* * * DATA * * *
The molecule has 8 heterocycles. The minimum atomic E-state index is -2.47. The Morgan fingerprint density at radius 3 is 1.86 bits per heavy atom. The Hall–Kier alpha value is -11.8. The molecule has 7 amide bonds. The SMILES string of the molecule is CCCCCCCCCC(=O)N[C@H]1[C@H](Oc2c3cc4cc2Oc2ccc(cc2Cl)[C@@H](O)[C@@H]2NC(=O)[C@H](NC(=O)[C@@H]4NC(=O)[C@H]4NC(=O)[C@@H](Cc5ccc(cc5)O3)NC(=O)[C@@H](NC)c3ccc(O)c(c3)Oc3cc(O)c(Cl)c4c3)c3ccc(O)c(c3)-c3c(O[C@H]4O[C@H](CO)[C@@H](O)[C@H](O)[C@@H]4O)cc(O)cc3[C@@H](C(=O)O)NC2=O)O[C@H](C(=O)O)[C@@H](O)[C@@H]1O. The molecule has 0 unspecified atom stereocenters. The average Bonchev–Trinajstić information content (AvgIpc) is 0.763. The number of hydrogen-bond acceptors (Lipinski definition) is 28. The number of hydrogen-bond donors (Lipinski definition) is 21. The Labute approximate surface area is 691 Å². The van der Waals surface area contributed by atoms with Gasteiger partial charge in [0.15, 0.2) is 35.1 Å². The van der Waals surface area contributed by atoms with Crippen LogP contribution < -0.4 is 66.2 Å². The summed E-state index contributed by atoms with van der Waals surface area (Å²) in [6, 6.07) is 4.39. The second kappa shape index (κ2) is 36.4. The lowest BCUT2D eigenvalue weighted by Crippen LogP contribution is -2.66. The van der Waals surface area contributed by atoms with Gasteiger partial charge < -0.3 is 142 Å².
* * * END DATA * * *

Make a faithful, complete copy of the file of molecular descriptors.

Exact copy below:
The molecule has 8 heterocycles. The minimum atomic E-state index is -2.47. The Morgan fingerprint density at radius 3 is 1.86 bits per heavy atom. The Hall–Kier alpha value is -11.8. The molecule has 7 amide bonds. The SMILES string of the molecule is CCCCCCCCCC(=O)N[C@H]1[C@H](Oc2c3cc4cc2Oc2ccc(cc2Cl)[C@@H](O)[C@@H]2NC(=O)[C@H](NC(=O)[C@@H]4NC(=O)[C@H]4NC(=O)[C@@H](Cc5ccc(cc5)O3)NC(=O)[C@@H](NC)c3ccc(O)c(c3)Oc3cc(O)c(Cl)c4c3)c3ccc(O)c(c3)-c3c(O[C@H]4O[C@H](CO)[C@@H](O)[C@H](O)[C@@H]4O)cc(O)cc3[C@@H](C(=O)O)NC2=O)O[C@H](C(=O)O)[C@@H](O)[C@@H]1O. The molecule has 0 unspecified atom stereocenters. The average Bonchev–Trinajstić information content (AvgIpc) is 0.763. The number of hydrogen-bond acceptors (Lipinski definition) is 28. The number of hydrogen-bond donors (Lipinski definition) is 21. The Labute approximate surface area is 691 Å². The van der Waals surface area contributed by atoms with Gasteiger partial charge in [0.15, 0.2) is 35.1 Å². The van der Waals surface area contributed by atoms with Crippen LogP contribution < -0.4 is 66.2 Å². The summed E-state index contributed by atoms with van der Waals surface area (Å²) in [6, 6.07) is 4.39. The second kappa shape index (κ2) is 36.4. The lowest BCUT2D eigenvalue weighted by Crippen LogP contribution is -2.66. The van der Waals surface area contributed by atoms with Gasteiger partial charge < -0.3 is 142 Å².